Wednesday, September 20, 2017

Stewart International Airport (KSWF), Orange County, New York: Norwegian Air Takes Flight • Airport is attractive not only because it is cheap, but because passengers move quickly through immigration and baggage claim

The Wall Street Journal 
By Paul Berger
Sept. 19, 2017 3:06 p.m. ET

Stewart International Airport is on track to record a 45% increase in passengers this year reversing a decade of decline.

The former U.S. Air Force Base, which sits on 2,700 acres surrounded by mountains 60 miles north of New York City, is reviving thanks largely to Norwegian Air Shuttle ASA, which launched international flights from Stewart in June.

The 400,000 people expected through the airport in 2017 is less than half those seen during Stewart’s brief heyday a decade ago when more than 900,000 people used the airport.

But it is a sign that the airport, just west of Newburgh, is on the right path.

Norwegian Air’s Chief Executive Bjørn Kjos flew into Stewart for the first time on Monday evening to visit staff in the region. He said Norwegian is considering adding extra flights to existing routes from Stewart as well as expanding to new destinations next year. “I think we will see more flights coming into this airport,” Mr. Kjos said.

He added that Stewart is attractive not only because it is cheap, but because passengers move quickly through immigration and the baggage claim area, often in under 30 minutes, where they transfer to a $20 bus ride to the Port Authority Bus Terminal in Midtown Manhattan.

Monthly passenger numbers reached 56,000 in July and 51,000 in August, just over double the same periods last year. They were the first full months that Norwegian operated routes to Edinburgh, Scotland, Dublin and Shannon in Ireland, Belfast, Northern Ireland and Bergen, Norway.

Waiting outside the airport on Monday evening for the bus home to New York City, Liz Vink and James Sweeney said they paid about $300 each for round-trip tickets to Dublin, less than half what they would have paid to travel from a major New York City airport.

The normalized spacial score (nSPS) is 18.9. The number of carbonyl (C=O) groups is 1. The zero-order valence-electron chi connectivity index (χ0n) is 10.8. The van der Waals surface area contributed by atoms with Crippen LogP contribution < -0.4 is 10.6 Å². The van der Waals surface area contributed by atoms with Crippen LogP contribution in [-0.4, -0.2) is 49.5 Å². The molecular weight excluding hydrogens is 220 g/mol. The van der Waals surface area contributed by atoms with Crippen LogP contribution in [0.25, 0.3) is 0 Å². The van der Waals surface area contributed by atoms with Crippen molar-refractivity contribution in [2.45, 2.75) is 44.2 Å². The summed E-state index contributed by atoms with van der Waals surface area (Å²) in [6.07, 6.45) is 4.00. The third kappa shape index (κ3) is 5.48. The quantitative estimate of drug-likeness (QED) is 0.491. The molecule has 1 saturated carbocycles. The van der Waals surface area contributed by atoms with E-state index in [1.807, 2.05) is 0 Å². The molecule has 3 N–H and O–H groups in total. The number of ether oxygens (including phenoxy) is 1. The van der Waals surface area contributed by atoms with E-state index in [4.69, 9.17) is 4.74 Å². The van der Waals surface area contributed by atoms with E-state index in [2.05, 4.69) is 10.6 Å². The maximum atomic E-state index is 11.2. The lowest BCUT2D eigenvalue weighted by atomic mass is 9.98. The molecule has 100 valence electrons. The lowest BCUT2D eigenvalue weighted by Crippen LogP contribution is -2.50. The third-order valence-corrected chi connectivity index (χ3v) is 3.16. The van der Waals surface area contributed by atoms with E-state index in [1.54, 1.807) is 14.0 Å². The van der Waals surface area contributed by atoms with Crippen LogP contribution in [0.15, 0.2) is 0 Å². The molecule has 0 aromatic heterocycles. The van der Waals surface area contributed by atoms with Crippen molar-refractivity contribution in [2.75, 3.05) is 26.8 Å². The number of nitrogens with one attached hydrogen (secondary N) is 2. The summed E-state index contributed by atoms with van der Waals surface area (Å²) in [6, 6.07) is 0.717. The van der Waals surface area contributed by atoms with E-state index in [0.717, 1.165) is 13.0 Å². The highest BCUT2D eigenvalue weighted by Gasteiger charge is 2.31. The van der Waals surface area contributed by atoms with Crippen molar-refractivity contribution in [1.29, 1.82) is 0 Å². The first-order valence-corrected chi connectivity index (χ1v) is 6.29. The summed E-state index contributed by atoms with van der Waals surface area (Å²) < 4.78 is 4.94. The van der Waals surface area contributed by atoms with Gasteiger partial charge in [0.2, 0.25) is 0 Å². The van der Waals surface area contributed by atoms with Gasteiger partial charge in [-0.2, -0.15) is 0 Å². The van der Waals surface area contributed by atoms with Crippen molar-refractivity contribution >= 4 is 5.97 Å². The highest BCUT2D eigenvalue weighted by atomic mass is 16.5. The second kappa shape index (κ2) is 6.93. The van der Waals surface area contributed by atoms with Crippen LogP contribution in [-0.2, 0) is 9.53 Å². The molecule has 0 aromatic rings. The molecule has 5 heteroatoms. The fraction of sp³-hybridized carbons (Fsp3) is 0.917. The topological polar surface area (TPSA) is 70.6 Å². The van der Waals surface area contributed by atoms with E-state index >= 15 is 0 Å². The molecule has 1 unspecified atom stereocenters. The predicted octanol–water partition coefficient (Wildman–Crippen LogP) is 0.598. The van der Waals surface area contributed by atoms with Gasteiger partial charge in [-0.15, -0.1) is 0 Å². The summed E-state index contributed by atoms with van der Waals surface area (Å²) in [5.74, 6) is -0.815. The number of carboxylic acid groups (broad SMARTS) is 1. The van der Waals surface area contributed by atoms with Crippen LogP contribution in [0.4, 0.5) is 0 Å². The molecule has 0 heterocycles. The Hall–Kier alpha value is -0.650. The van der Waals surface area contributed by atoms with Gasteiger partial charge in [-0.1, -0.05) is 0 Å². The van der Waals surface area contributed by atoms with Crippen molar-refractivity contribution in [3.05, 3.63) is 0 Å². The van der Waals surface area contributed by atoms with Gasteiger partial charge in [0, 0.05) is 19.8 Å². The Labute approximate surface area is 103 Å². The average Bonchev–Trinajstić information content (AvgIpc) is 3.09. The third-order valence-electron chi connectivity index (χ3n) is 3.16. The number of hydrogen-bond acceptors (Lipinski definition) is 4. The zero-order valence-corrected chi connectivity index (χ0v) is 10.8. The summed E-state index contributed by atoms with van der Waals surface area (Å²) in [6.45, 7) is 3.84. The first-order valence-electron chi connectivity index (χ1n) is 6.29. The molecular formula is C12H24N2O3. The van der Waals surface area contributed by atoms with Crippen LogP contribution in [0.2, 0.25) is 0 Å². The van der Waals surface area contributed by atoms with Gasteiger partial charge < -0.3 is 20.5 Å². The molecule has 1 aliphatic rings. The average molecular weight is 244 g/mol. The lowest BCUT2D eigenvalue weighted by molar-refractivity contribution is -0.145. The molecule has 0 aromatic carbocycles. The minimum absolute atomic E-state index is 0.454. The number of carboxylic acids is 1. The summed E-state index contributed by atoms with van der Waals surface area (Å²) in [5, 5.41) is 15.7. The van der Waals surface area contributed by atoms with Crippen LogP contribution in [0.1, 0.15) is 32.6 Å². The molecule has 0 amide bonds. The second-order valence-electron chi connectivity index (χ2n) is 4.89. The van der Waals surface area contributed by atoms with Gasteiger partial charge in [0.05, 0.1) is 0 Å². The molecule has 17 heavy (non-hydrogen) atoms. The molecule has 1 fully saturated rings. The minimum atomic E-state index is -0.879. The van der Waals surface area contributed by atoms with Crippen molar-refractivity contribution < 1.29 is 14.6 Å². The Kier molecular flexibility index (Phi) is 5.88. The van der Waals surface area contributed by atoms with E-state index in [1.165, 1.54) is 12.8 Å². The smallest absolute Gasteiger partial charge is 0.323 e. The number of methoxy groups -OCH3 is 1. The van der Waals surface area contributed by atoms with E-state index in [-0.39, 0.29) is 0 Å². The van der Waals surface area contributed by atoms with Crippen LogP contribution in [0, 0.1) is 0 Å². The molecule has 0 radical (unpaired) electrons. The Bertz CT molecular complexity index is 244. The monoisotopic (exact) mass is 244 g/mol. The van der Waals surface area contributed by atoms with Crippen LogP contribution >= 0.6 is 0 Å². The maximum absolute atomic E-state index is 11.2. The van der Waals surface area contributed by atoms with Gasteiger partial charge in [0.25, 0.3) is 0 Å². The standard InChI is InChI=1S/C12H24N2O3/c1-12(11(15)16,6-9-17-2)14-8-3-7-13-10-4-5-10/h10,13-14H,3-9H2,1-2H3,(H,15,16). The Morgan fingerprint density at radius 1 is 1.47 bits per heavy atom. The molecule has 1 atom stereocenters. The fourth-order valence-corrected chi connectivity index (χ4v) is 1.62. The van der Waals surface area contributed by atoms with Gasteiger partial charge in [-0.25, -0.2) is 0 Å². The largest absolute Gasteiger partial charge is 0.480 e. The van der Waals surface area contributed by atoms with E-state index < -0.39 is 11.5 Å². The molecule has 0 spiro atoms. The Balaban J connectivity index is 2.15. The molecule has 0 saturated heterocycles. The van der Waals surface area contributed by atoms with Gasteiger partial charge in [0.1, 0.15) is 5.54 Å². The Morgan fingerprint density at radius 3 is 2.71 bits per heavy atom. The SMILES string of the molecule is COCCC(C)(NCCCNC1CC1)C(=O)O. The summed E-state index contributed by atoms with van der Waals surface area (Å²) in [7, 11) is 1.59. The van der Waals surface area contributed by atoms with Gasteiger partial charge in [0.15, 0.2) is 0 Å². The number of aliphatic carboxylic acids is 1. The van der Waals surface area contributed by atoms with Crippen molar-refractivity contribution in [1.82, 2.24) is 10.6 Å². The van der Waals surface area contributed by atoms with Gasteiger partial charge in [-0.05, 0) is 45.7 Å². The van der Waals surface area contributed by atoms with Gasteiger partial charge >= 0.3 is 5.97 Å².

Ms. Vink said she wasn’t fazed by the bus ride to New York City, which takes about 90 minutes. “I’ve had bad experiences getting to JFK anyway,” she said. “You can spend an hour on the subway.”

Norwegian says its one-way fares to Europe averaged between $150 and $170 this summer. The airline, which carried about 52,000 people during July and August, says that its aircraft have, on average, been 95% full.

The Port Authority of New York and New Jersey, which owns Stewart, says 254,000 people used the airport through the end of August, while 275,000 passengers used it in all of 2016.

The Port Authority took over Stewart from a British company, National Express Group PLC, in 2007. The agency paid $78.5 million for a 93-year lease on the airport. Its aim was to make Stewart a reliever airport for the agency’s three heavily-congested New York area hubs, LaGuardia, John F. Kennedy International and Newark Liberty International airports, which each handle tens of millions of passengers per year.

Stewart served a record 910,000 passengers in 2007, triple the number it served in 2006. But the airport struggled after the recession of 2008 hit the airline industry.

Within a few years, two of the heaviest users of Stewart ceased operations at the airport. The low-cost carrier Skybus Airlines Inc. went out of business and AirTran Airways Inc. was bought by Southwest Airlines Co.

Over the past decade, the Port Authority has invested about $180 million to improve Stewart, including the rehabilitation and modernization of the airport’s two runways.

American Airlines Group Inc., Delta Air Lines Inc. and JetBlue Airways Corp. operate services from Stewart. Domestic passenger numbers have been boosted by Allegiant Travel Co.’s Allegiant Air, which has increased the number of seats it operates out of Stewart to 76,000 this year from 34,000 in 2014.

The airport’s manager, Ed Harrison, said he expects to serve up to 500,000 passengers next year.

Original article can be found here ➤

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